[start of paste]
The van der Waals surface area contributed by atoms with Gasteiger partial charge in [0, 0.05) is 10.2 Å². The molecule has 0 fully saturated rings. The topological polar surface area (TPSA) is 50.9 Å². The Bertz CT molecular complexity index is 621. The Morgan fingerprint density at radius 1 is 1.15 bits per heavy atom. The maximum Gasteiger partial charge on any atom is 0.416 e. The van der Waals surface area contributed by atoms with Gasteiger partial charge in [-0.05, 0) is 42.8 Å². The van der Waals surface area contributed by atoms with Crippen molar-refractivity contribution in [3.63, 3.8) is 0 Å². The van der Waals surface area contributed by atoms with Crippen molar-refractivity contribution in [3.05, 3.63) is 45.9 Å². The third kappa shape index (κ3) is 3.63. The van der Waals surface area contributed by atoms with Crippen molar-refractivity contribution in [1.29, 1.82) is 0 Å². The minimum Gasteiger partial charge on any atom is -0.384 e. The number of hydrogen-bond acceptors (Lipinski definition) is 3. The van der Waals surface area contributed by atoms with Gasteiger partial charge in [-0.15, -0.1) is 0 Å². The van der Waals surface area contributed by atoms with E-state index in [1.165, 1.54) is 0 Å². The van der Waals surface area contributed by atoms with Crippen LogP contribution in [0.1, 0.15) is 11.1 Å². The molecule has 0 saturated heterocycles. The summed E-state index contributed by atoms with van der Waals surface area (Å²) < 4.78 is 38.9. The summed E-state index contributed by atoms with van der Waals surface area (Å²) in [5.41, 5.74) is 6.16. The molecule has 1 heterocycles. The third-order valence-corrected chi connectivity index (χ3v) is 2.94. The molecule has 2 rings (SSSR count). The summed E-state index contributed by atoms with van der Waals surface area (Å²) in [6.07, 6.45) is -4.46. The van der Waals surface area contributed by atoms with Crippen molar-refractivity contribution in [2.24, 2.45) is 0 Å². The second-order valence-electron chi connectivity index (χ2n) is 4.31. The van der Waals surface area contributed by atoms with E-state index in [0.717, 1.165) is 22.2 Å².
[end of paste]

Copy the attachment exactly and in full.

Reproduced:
The van der Waals surface area contributed by atoms with Gasteiger partial charge in [0, 0.05) is 10.2 Å². The molecule has 0 fully saturated rings. The topological polar surface area (TPSA) is 50.9 Å². The Bertz CT molecular complexity index is 621. The Morgan fingerprint density at radius 1 is 1.15 bits per heavy atom. The maximum Gasteiger partial charge on any atom is 0.416 e. The van der Waals surface area contributed by atoms with Gasteiger partial charge in [-0.05, 0) is 42.8 Å². The van der Waals surface area contributed by atoms with Crippen molar-refractivity contribution in [3.63, 3.8) is 0 Å². The van der Waals surface area contributed by atoms with Crippen molar-refractivity contribution in [3.05, 3.63) is 45.9 Å². The third kappa shape index (κ3) is 3.63. The van der Waals surface area contributed by atoms with Crippen molar-refractivity contribution in [1.29, 1.82) is 0 Å². The minimum Gasteiger partial charge on any atom is -0.384 e. The number of hydrogen-bond acceptors (Lipinski definition) is 3. The van der Waals surface area contributed by atoms with Gasteiger partial charge in [-0.15, -0.1) is 0 Å². The van der Waals surface area contributed by atoms with E-state index in [1.165, 1.54) is 0 Å². The van der Waals surface area contributed by atoms with Crippen LogP contribution in [0.1, 0.15) is 11.1 Å². The molecule has 0 saturated heterocycles. The summed E-state index contributed by atoms with van der Waals surface area (Å²) < 4.78 is 38.9. The summed E-state index contributed by atoms with van der Waals surface area (Å²) in [5.41, 5.74) is 6.16. The molecule has 1 heterocycles. The third-order valence-corrected chi connectivity index (χ3v) is 2.94. The molecule has 2 rings (SSSR count). The summed E-state index contributed by atoms with van der Waals surface area (Å²) in [6.07, 6.45) is -4.46. The van der Waals surface area contributed by atoms with Crippen molar-refractivity contribution in [2.24, 2.45) is 0 Å². The second-order valence-electron chi connectivity index (χ2n) is 4.31. The van der Waals surface area contributed by atoms with E-state index in [0.717, 1.165) is 22.2 Å².